Why is the Treasury defending big bankers' bonuses?
One important cause of the great 2007-08 banking crisis was that bankers had been given incentives, in the form of enormous cash bonuses, to take dangerous risks to boost their firms' profits.
Which is why some will be shocked and even horrified that the Treasury has decided to challenge at the European Court new European Union rules that would limit bonuses for bankers to the equivalent of one year's salary - or two years' with shareholder approval.
But the Treasury insists that it is not defending the kind of rewards that did so much financial and economic harm.
It argues that the EU bonus ceiling would have the opposite effect to that intended, in that the cap is encouraging banks based in London to massively increase the fixed salaries of their top staff, to prevent these executives quitting the EU for financial centres where such pay controls don't exist.
There is evidence this inflation of bankers' salaries is already happening.
And when bankers can earn colossal sums come rain or shine, there is very little incentive for them to behave prudently and responsibly - as the chancellor has argued.
Also, most bonuses these days are paid in shares and cannot be pocketed for years after they have been awarded - so today's bonus system contains a disincentive to take the kind of risks that would blow up the banks.
There is of course another point, which the chancellor doesn't shout about. Which is that the vast majority of Europe's big bonus paying banks are based in London, rather than Paris, Frankfurt or Milan - and there was a risk that London's leadership as a global financial centre would be jeopardised by the enforced pay restraint.
In defending the interests of the City, the chancellor finds himself defending the very large rewards of bankers.
That he may not find wholly comfortable.
So for neutral observers of the latest scrap between Labour and the Tories, the timing of the announcement of the Treasury's bonus cap appeal is delicious.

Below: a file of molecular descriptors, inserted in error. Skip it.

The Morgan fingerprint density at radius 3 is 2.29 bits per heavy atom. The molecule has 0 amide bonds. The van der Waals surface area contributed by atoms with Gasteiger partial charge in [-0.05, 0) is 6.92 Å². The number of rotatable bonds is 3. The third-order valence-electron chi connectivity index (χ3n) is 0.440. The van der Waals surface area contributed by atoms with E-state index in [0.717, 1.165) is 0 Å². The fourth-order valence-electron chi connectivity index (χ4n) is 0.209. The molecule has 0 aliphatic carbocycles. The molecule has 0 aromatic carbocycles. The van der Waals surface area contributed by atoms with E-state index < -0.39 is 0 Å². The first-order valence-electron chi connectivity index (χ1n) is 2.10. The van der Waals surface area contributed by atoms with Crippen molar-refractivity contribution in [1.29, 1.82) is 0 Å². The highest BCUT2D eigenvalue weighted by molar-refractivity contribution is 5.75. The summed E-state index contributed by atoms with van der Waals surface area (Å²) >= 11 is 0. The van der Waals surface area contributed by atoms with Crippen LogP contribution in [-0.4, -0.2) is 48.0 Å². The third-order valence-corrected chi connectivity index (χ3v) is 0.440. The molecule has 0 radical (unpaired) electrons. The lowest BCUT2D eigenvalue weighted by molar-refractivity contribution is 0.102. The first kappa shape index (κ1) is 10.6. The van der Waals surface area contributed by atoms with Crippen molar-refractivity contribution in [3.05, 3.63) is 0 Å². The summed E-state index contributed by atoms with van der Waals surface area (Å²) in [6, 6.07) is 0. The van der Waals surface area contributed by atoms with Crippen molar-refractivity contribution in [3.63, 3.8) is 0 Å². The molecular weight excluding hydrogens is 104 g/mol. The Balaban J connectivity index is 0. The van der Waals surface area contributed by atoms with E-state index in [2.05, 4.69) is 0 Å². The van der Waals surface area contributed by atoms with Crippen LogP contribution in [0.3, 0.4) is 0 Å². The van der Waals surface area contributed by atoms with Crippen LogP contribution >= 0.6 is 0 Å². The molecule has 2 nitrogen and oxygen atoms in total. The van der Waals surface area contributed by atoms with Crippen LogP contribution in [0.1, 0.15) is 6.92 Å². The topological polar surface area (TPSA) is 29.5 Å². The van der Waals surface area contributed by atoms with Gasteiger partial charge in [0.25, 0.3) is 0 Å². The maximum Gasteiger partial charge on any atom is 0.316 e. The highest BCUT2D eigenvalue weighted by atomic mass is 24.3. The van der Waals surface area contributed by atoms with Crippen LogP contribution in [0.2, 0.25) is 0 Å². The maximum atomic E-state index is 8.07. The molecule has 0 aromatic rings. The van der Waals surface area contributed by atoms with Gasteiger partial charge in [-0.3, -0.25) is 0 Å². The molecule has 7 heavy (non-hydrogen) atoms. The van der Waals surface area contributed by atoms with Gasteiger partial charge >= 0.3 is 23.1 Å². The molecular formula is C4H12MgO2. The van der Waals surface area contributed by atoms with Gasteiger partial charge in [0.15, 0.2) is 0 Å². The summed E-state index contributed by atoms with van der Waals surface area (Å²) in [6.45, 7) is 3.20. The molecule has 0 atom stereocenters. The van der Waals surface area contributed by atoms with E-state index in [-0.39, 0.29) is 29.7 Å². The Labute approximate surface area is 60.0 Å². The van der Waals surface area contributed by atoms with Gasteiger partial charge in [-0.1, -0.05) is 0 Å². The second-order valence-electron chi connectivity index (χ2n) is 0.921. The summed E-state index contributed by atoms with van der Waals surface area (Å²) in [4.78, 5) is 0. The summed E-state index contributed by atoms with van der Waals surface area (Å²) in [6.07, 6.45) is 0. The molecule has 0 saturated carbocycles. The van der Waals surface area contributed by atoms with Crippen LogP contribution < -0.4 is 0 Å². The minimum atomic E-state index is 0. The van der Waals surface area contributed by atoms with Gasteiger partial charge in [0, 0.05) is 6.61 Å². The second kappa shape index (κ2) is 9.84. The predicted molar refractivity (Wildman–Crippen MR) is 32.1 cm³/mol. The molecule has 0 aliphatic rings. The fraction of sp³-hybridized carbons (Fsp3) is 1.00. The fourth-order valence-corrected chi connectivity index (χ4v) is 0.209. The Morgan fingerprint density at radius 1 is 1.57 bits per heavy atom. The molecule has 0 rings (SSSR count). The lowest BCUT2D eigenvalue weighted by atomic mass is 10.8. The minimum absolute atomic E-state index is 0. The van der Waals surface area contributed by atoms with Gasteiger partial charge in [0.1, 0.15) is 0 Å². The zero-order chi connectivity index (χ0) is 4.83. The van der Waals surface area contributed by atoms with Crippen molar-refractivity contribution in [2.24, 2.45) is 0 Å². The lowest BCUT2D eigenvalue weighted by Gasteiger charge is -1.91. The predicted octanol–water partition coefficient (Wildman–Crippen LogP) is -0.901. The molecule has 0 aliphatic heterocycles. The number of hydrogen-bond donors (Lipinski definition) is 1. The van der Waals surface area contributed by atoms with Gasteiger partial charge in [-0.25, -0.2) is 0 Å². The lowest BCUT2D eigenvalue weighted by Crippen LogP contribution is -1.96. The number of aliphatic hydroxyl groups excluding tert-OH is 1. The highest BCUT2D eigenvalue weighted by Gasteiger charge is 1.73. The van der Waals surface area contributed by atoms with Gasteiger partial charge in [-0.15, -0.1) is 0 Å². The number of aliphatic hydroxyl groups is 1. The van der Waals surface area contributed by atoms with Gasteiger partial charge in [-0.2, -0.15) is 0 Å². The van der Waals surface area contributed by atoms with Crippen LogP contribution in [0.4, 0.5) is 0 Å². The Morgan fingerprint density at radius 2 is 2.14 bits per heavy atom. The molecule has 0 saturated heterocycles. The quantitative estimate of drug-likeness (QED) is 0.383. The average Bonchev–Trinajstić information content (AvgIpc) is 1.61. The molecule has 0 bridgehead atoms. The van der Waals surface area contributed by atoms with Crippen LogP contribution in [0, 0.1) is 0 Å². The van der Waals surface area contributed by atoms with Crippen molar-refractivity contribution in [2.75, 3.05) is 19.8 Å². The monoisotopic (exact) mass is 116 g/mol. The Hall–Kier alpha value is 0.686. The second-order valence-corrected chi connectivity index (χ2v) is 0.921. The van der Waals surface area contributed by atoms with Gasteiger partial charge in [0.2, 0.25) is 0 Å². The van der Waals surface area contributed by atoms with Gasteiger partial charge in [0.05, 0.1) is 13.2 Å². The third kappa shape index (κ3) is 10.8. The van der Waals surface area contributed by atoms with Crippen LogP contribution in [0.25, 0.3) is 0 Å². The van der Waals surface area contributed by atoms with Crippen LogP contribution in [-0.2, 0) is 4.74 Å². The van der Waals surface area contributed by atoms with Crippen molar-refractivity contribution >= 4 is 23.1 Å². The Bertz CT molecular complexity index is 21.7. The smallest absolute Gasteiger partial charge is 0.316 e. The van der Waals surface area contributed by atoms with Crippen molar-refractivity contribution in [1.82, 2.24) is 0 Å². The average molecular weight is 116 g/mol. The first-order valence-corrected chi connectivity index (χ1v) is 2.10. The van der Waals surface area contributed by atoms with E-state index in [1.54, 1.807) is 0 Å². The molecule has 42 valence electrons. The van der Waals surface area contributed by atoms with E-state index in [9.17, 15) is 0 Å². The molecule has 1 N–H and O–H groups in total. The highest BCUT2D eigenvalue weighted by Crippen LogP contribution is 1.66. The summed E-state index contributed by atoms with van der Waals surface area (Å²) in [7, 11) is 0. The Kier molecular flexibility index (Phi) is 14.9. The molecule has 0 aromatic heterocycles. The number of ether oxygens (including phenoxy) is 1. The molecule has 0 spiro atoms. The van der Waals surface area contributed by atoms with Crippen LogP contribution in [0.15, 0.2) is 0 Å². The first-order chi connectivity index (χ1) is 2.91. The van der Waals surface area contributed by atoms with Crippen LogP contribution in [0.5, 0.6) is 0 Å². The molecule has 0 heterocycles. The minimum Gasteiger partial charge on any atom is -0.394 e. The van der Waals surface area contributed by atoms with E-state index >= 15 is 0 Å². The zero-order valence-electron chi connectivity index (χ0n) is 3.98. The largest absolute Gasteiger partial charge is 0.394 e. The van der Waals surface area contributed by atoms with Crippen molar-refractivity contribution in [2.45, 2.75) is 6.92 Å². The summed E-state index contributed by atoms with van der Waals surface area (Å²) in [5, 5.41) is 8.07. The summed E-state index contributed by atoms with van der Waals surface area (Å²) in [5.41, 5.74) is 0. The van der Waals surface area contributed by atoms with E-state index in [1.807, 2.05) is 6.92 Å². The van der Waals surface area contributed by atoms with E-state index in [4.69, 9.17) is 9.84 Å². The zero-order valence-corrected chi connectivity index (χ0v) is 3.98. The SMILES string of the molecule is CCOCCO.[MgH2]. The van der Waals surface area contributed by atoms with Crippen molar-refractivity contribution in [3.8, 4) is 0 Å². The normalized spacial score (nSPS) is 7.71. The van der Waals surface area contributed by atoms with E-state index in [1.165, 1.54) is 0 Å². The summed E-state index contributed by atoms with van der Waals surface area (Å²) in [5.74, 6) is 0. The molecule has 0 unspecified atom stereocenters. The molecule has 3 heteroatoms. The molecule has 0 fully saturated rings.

Here is why.
The Tories have spent the past 24 hours pointing out the extent to which the Labour leader Ed Miliband has alienated leaders of big business, with his plans to reverse a cut in the corporation tax rate, to strip housebuilders of unused development and to prevent energy companies from increasing power prices.
Quite a number of bosses of big companies, even Labour-sympathising ones, tell me that they were made to feel profoundly uncomfortable by Mr Miliband's speech to his conference, because they felt he was characterising them as the enemy - in a return to the politics of industrial confrontation which they believed Tony Blair had ditched forever.
This froideur between the bosses and Labour's front bench has been delighting senior Tories.
But if history teaches that it is dangerous for Labour to make an enemy of big capital, it may not be astute popular politics for the Conservatives to be seen as the chum of financial capital, otherwise known as the bankers.
The effectiveness of the Tories' attack on Labour as the enemy of wealth creation may be blunted if they are seen as too close to a face of capitalism seen by many as unacceptable.